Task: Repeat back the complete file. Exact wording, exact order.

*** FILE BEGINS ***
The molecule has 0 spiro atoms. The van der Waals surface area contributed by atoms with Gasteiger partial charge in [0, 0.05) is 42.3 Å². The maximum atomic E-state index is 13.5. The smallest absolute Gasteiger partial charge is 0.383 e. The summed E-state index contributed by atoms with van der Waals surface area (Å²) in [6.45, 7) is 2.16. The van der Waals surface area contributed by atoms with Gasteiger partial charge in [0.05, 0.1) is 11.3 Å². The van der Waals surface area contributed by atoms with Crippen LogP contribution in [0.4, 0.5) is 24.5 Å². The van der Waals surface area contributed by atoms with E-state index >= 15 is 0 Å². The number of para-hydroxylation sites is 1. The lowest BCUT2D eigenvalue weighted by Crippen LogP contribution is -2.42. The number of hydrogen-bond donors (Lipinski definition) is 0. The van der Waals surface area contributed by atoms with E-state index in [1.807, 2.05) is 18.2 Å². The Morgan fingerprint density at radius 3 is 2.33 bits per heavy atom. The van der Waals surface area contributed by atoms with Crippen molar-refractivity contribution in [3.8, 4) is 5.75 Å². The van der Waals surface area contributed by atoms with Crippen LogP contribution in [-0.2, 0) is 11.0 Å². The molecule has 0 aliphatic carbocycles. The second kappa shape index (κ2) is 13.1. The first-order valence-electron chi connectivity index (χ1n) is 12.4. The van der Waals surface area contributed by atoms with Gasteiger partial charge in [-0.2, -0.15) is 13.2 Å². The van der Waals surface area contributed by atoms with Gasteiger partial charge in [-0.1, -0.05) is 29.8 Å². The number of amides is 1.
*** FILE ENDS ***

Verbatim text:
The molecule has 0 spiro atoms. The van der Waals surface area contributed by atoms with Gasteiger partial charge in [0, 0.05) is 42.3 Å². The maximum atomic E-state index is 13.5. The smallest absolute Gasteiger partial charge is 0.383 e. The summed E-state index contributed by atoms with van der Waals surface area (Å²) in [6.45, 7) is 2.16. The van der Waals surface area contributed by atoms with Gasteiger partial charge in [0.05, 0.1) is 11.3 Å². The van der Waals surface area contributed by atoms with Crippen LogP contribution in [0.4, 0.5) is 24.5 Å². The van der Waals surface area contributed by atoms with E-state index >= 15 is 0 Å². The number of para-hydroxylation sites is 1. The lowest BCUT2D eigenvalue weighted by Crippen LogP contribution is -2.42. The number of hydrogen-bond donors (Lipinski definition) is 0. The van der Waals surface area contributed by atoms with E-state index in [1.807, 2.05) is 18.2 Å². The Morgan fingerprint density at radius 3 is 2.33 bits per heavy atom. The van der Waals surface area contributed by atoms with Crippen molar-refractivity contribution in [3.8, 4) is 5.75 Å². The van der Waals surface area contributed by atoms with Crippen LogP contribution in [-0.2, 0) is 11.0 Å². The molecule has 0 aliphatic carbocycles. The second kappa shape index (κ2) is 13.1. The first-order valence-electron chi connectivity index (χ1n) is 12.4. The van der Waals surface area contributed by atoms with Gasteiger partial charge in [-0.2, -0.15) is 13.2 Å². The van der Waals surface area contributed by atoms with Gasteiger partial charge in [-0.1, -0.05) is 29.8 Å². The number of amides is 1.